- States are fighting back against the Biden drive to use the pandemic to increase dependency.
States are fighting back against the Biden drive to use the pandemic to increase dependency.
The Biden Administration is using the pandemic to expand the class of Americans who are permanent government dependents. Some GOP-led states are trying to exit this road to serfdom, and Georgia recently won its lawsuit against the Administration to impose Medicaid work requirements for low-income, able-bodied adults. This is a major fault line between the parties and deserves more attention.
Georgia’s saga began when the Trump Centers for Medicare and Medicaid Services approved its pilot program to expand Medicaid eligibility to individuals making up to 100% of the federal poverty line ($13,590 for singles) while conditioning benefits on working, going to school or volunteering 80 hours a month. The state’s current Medicaid income limit is 35% of the poverty line.
Enter Team Biden, which rescinded the Trump approval. Georgia sued, and a federal judge in August ruled the rescission was arbitrary and capricious because it could result in less Medicaid coverage. The Administration chose not to appeal last month, perhaps because it feared it would lose at the Eleventh Circuit Court of Appeals. If other states seek to emulate Georgia’s program, an appellate-court precedent could make it harder for the Administration to defend rejecting their plans.
Progressives are now trying to deter GOP states from imposing work requirements by flogging the compliance costs. “The systems being set up for work requirements are very costly to implement for states,” a left-leaning Center on Budget and Policy Priorities analyst told MedPage Today. Suddenly progressives care about costs to taxpayers?
For the past two years, the Administration has repeatedly extended the national public-health emergency for no ostensible purpose other than to expand the welfare rolls. President Biden in September declared the pandemic over, but the Health and Human Services Department says it plans to extend the emergency until at least mid-April.
The Families First Coronavirus Response Act of 2020 increased federal Medicaid funding to states on the condition that they don’t kick ineligible beneficiaries off their rolls as long as a public-health emergency is in effect. The law also increased food-stamp benefits and waived work requirements for able-bodied, working-age adults during the emergency.
Since February 2020, Medicaid enrollment has ballooned by 23 million to an all-time high of 97 million. By comparison, Medicaid grew by 14 million between 2013, just before the ObamaCare expansion took effect, and the start of the pandemic. About 21 million Medicaid recipients don’t currently meet eligibility requirements, according to the Foundation for Government Accountability.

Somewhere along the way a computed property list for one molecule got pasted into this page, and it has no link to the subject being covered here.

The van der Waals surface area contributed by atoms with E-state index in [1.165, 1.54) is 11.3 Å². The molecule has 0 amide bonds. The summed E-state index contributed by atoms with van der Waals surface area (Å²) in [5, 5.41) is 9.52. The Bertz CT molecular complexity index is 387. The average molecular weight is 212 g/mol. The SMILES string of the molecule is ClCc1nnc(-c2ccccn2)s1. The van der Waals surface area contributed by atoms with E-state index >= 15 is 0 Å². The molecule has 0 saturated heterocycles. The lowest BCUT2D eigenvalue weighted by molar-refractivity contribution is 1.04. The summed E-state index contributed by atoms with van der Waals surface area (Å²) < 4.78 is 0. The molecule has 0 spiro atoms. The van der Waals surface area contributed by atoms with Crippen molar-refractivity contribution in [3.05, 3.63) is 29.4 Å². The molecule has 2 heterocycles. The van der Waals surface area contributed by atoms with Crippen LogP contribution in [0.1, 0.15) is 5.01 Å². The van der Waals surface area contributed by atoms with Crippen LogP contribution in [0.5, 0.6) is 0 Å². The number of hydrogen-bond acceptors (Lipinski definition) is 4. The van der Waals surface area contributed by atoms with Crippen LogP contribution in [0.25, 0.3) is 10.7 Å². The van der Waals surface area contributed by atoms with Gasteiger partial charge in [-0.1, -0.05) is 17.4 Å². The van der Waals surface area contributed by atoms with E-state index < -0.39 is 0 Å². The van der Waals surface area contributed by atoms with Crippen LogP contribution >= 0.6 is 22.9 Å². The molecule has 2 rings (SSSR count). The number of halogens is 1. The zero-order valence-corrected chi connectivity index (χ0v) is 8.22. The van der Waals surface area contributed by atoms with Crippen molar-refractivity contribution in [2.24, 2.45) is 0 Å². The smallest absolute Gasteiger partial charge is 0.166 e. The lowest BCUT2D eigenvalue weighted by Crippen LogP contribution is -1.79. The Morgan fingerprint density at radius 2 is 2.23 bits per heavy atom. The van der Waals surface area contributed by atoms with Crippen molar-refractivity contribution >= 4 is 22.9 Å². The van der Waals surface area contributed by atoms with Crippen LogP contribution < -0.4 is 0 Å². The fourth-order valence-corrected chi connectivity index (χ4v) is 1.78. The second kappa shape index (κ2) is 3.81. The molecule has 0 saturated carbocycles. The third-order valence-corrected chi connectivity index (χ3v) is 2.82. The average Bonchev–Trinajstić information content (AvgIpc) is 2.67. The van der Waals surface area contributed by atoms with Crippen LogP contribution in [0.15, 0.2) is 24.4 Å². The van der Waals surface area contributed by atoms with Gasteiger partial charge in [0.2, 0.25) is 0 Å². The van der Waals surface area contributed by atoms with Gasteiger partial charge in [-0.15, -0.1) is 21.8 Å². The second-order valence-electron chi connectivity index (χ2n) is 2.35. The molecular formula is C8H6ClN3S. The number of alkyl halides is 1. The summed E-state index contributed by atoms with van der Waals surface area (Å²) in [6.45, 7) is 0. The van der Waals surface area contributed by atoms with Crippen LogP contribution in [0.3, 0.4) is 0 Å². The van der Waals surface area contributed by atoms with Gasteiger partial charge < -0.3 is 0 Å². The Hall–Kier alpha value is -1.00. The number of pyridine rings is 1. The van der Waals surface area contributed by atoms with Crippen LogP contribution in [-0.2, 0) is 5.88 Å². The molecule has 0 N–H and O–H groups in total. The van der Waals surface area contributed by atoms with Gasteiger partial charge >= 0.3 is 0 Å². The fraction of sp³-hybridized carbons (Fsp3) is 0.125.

As long as the emergency is in effect, Georgia can’t remove able-bodied adults on Medicaid who don’t comply with its work requirements—or if it does, it may have to give up hundreds of millions in federal funds. The emergency is a Faustian bargain for states, delivering some $130 billion in additional Medicaid funds to date while restricting their ability to manage their programs.
The same is true for food stamps whose rolls have swelled by nearly five million nationwide, or about 13%, during the pandemic owing chiefly to the emergency suspension of work requirements, even as unemployment has reached pre-pandemic levels. Anyone who wants a job can get one, but expanded transfer payments have reduced the incentive to look.
Monthly federal food-stamp spending has more than doubled during the emergency to $9.3 billion owing to the sweetened pandemic benefits and a Department of Agriculture regulatory change last year. Benefits are set to increase another 12.5% this fall with an inflation adjustment. Transfer payments fueled inflation, and now the reverse is happening.
States may forgo the enhanced food stamps by ending their own Covid emergencies or disaster declarations. About 20 mostly Republican-led states have done so, including Florida, Tennessee, Iowa and South Dakota. But the lure of “free” federal money has discouraged most, including Texas and Utah.
Most of the growth in food-stamp benefits and enrollment has been driven by these other states. Food-stamp spending modestly increased in Florida ($55 million) and Tennessee ($25 million) between January 2020 and this past September (the latest available data). But spending increased $753 million in California and $409 million in New York.
Several GOP-led states such as Ohio and Arkansas have sought to require able-bodied food-stamp recipients to register for work training. But the Administration has hindered them by insisting that they set aside funding for all able-bodied adults that could possibly be assigned to work training. Most can’t afford that.
After the bipartisan welfare reform of the 1990s, labor participation rose, notably among single mothers. Too many politicians of both parties today want to expand government dependency. A top priority for House Republicans in the next Congress should be to reverse the pandemic inflation of the welfare rolls.